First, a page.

Marine Corps increases opportunities to be meritoriously promoted to sergeant

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Good news for corporals.

The Marine Corps is about to increase the number of opportunities to be promoted meritoriously to sergeant, according to an administrative message released on Monday.

“Commands are authorized to meritoriously promote not more than one half of one percent of the corporals on the 2nd day of the fiscal quarter (October, January, April, and July),” the MARADMIN said.

The increase will create roughly 90 new meritoriously promoted sergeants, Col. Chris Escamilla, branch head for Plans, Programs and Budget in the Marine Corps Manpower Plans and Policy Division, told Marine Corps Times on Wednesday.

The need to increase meritorious promotion opportunities for sergeants is the result of a change in policy that doubled the time in service requirement to be promoted to sergeant from 24 months to 48 months.

The Corps decided to increase the time in service requirements for sergeants in the hopes of creating more seasoned leaders taking on the role as the “backbone of the Marine Corps.”

The move also was meant to help normalize promotion rates across military occupational specialties.

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Though the change may have led to more seasoned sergeants, it also led to a slight shortage across the force.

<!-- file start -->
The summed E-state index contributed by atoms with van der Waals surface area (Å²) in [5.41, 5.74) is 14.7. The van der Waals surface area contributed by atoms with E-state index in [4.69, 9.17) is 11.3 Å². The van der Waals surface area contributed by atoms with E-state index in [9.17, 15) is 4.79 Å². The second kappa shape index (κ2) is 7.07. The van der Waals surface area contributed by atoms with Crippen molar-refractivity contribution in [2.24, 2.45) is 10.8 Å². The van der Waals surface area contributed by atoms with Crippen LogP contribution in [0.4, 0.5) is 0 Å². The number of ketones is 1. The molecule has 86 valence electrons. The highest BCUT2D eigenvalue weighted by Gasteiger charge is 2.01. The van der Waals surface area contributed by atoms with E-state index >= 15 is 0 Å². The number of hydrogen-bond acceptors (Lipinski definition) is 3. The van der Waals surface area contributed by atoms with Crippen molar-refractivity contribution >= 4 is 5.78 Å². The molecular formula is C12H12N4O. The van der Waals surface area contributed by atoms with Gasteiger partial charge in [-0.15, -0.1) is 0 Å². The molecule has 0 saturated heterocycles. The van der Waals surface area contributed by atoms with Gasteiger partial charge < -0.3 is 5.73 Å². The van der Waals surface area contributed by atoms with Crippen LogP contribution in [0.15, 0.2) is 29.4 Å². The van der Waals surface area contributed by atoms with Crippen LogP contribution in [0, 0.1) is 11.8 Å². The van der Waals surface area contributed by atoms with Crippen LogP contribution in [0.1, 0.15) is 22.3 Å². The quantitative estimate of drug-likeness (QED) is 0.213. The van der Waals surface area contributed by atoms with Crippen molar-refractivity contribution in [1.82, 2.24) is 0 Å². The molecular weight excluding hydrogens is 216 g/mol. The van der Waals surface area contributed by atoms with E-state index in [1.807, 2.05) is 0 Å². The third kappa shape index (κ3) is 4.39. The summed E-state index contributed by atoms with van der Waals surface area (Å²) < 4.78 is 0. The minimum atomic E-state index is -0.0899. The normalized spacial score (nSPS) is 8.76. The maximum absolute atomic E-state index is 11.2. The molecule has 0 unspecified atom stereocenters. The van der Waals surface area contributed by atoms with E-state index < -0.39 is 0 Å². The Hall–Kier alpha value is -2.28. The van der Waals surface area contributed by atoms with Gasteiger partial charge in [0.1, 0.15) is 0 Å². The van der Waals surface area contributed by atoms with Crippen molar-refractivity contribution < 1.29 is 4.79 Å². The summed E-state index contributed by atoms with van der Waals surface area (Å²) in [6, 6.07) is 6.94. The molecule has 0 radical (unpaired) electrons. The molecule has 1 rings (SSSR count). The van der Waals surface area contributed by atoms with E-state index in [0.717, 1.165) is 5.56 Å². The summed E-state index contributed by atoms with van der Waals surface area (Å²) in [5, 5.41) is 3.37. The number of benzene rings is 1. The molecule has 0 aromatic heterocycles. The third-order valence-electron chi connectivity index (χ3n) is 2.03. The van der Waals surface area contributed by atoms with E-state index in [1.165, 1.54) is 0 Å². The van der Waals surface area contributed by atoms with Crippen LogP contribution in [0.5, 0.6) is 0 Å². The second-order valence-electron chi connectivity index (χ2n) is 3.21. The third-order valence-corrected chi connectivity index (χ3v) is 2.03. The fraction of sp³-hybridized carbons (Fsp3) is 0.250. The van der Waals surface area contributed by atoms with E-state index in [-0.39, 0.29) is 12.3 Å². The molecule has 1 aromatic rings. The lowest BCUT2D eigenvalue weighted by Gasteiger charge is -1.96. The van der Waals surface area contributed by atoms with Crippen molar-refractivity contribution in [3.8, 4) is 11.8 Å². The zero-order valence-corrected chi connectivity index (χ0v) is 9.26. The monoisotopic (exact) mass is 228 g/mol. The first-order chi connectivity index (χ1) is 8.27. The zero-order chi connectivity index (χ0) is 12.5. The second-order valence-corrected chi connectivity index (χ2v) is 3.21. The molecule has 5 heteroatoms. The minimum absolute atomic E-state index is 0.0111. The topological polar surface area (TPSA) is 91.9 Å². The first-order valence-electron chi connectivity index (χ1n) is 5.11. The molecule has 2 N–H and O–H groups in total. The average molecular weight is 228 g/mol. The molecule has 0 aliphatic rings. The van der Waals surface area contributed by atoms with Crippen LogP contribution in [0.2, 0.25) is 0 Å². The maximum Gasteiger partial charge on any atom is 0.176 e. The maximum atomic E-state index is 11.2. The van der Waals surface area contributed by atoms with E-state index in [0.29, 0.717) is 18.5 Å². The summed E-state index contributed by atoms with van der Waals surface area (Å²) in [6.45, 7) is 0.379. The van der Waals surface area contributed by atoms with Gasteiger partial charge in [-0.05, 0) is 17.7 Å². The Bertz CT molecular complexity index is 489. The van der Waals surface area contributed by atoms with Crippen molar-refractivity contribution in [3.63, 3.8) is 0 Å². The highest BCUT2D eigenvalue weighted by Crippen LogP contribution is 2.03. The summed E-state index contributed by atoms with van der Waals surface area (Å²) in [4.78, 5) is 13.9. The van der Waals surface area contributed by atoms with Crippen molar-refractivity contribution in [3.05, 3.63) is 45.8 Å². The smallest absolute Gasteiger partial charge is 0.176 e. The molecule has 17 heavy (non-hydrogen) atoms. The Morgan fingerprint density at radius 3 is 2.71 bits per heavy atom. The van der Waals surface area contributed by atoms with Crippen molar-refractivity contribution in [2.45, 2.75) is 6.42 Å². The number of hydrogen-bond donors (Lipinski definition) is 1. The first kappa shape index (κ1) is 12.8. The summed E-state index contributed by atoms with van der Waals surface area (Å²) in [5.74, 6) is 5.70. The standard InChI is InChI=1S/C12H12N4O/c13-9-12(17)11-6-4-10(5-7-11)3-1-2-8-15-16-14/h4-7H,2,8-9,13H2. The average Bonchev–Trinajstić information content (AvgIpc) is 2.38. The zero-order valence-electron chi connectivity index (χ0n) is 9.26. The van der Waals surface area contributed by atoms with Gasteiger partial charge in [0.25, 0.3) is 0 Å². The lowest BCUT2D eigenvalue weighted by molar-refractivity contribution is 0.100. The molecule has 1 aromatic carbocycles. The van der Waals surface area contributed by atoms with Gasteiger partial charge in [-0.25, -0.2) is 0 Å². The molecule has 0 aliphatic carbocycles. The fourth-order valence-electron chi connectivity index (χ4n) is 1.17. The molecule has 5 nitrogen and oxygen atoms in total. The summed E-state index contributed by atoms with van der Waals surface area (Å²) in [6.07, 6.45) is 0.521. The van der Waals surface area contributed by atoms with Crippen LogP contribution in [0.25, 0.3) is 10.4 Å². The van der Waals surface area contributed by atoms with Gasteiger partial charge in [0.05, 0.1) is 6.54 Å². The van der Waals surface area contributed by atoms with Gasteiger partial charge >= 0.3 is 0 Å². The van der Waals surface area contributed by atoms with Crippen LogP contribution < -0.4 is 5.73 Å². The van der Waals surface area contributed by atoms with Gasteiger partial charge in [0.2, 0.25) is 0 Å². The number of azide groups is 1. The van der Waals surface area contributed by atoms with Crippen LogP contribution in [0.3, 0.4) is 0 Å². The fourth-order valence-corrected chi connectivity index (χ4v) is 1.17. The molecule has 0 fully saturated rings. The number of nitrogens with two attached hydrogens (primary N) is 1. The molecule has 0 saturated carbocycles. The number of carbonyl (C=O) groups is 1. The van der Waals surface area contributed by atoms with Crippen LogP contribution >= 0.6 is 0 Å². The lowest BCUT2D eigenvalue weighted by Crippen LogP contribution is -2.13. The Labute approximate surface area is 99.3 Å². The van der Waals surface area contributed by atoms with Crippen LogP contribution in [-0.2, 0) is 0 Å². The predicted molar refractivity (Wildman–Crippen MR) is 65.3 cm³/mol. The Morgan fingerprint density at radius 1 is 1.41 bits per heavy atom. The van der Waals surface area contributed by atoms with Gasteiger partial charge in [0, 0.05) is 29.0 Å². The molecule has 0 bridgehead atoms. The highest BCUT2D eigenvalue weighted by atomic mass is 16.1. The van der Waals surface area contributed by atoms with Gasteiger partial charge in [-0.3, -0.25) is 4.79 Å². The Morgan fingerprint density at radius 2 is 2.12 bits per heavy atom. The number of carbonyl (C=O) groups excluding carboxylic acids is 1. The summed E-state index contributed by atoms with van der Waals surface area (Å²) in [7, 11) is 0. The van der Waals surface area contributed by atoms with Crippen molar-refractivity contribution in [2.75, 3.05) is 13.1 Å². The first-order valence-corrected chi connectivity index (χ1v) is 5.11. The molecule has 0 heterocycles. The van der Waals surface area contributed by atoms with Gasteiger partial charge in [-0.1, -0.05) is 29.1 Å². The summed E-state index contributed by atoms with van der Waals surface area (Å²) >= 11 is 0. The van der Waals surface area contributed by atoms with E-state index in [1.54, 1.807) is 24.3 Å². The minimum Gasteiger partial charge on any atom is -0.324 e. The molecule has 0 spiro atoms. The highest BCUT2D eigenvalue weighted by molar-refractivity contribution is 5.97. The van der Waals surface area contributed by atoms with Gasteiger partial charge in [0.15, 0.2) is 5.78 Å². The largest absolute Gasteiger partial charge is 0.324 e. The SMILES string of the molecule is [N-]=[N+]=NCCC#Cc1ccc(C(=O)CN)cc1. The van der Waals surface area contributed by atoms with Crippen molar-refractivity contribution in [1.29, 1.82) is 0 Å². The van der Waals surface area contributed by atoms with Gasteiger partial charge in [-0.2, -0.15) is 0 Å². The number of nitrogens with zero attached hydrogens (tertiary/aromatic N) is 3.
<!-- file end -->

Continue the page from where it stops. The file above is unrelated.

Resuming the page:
“The Marine Corps currently possesses a healthy sergeant inventory,” Escamilla said in a Wednesday email. “However, increasing the time-in-service requirement for promotion to four years has slightly reduced the sergeant inventory.”

“The increased allocation of meritorious promotions to sergeant will mitigate this inventory reduction and, more importantly, provide an opportunity for commanders to conduct talent management and reward high performers through early advancement,” he added.

The increased promotion opportunities will not come for other ranks however, as the Marine Corps is not currently considering similar for changes for any other rank, Escamilla said.

Disclosure: Col. Christopher Escamilla was Marine Corps Times reporter Philip Athey’s battalion commander with 3rd Battalion, 11th Marines, from Oct. 2011 to May 2013. They did not interact with each other directly during this time.

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